We being climbing into the thick of the forest and we understand immediately that it’s serious. The road immediately starts winding up the mountain and begins claiming its victims. Add some granite blocks to jump to and from, and the muddy puddles left by the streams that run through these valleys, and you begin to understand that this won’t be an easy hike no matter how you look at it.

Rifugio Giannetti

In exchange for our efforts, the view is magnificent and surreal – characteristic of this part of Lombardy. Big, lush valleys that somehow, almost magically, lead to the sharp granite tops of the mountains. It’s paradise for rock climbers and a pleasure to the eye, but also another return to the origins since just over a year ago we were on our second outing in a nearby valley. 

We pass through a tight rock gate that is, ironically, labelled “Thermopylae” in Greek. We walk by herds of sheep, waterfalls, and streams the colour of ice. At this point, we’ve been walking for over two hours when someone points up.

I struggle to understand what they’re point to. I see a wall of rock, the Pizzo Badile, but nothing beyond that. Then I take a better look: at the bottom of the rock there’s… a window. It’s the hut, camouflaged by its grey rock walls. It’s very faraway and very high up. My palms begin to sweat as I think about how far we’ve got to go and the effort that it will cost us.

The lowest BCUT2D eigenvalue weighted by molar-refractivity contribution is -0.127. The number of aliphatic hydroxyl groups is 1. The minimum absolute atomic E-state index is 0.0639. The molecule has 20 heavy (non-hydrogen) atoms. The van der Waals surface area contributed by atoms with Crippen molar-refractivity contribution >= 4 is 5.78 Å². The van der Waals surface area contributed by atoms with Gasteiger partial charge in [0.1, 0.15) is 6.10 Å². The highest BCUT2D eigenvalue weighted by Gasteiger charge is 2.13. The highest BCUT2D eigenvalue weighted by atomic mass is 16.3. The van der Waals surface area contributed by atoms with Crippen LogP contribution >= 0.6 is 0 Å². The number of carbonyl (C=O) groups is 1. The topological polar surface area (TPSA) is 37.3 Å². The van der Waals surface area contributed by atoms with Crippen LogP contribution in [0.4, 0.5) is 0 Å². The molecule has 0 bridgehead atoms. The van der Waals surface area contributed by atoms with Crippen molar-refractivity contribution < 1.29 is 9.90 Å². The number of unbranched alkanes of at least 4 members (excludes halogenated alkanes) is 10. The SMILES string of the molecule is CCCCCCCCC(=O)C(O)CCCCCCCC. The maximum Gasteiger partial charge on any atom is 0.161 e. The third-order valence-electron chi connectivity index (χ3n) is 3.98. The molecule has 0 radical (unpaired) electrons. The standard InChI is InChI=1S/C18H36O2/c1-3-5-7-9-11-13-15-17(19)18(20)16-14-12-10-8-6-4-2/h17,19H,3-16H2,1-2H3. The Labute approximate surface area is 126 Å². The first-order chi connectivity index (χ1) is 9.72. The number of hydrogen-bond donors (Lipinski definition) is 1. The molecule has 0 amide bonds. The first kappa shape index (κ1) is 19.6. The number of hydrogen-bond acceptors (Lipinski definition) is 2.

But by now we should know how it’s done, no? One, two, one, two, one, two… step by step we continue climbing. Even though, this time, the rhythm lacks the usual continuity: one, two – jump on the rock – one, two – avoid the puddle. It’s hard keeping a good pace while climb what seem like massive steps laid by ancient giants.

Our calves are burning and the silence around us is deafening. No one says a word, we’re all focused on the final metres of the strenuous climb. One of the groups loses sight of the trail and ends up doing sort of terrifying free climb on a slope of rock and grass, but nothing can stop us now: the hut is so close it hurts!

Rifugio Giannetti

As always, setting foot on wood and – above all – sitting on a bench, is the most beautiful feeling in the world. We share laughs, stories, beers, and chocolate. We’re all exhausted, as was expected. We’re in contact with those that decided to stop at a lower point: apart but close, we’re all aware of our own level and our own choices. With every outing, we challenge a part of ourselves, as individuals and as a group.

The descent, as we already know, is the hardest part for many of us. Some have knee or ankle pain and the paces differ… it’s during the descent that we remember that nothing can be taken for granted. This path also seems to be doing everything to challenge us with its slippery rocks and its camouflaged mud puddles.  

It’s while I chat with a colleague and try to jump over a stream that… PLOFF! I sink into the mud and find myself on the ground. I look back to where I stepped and I can see that I was knee-deep into the brown puddle. I pull out my leg, cursing, and realise that… unfortunately, it wasn’t all mud.

I walk the following kilometres towards the river surrounded by the laughs of the rest of the group and the delightful smell of manure.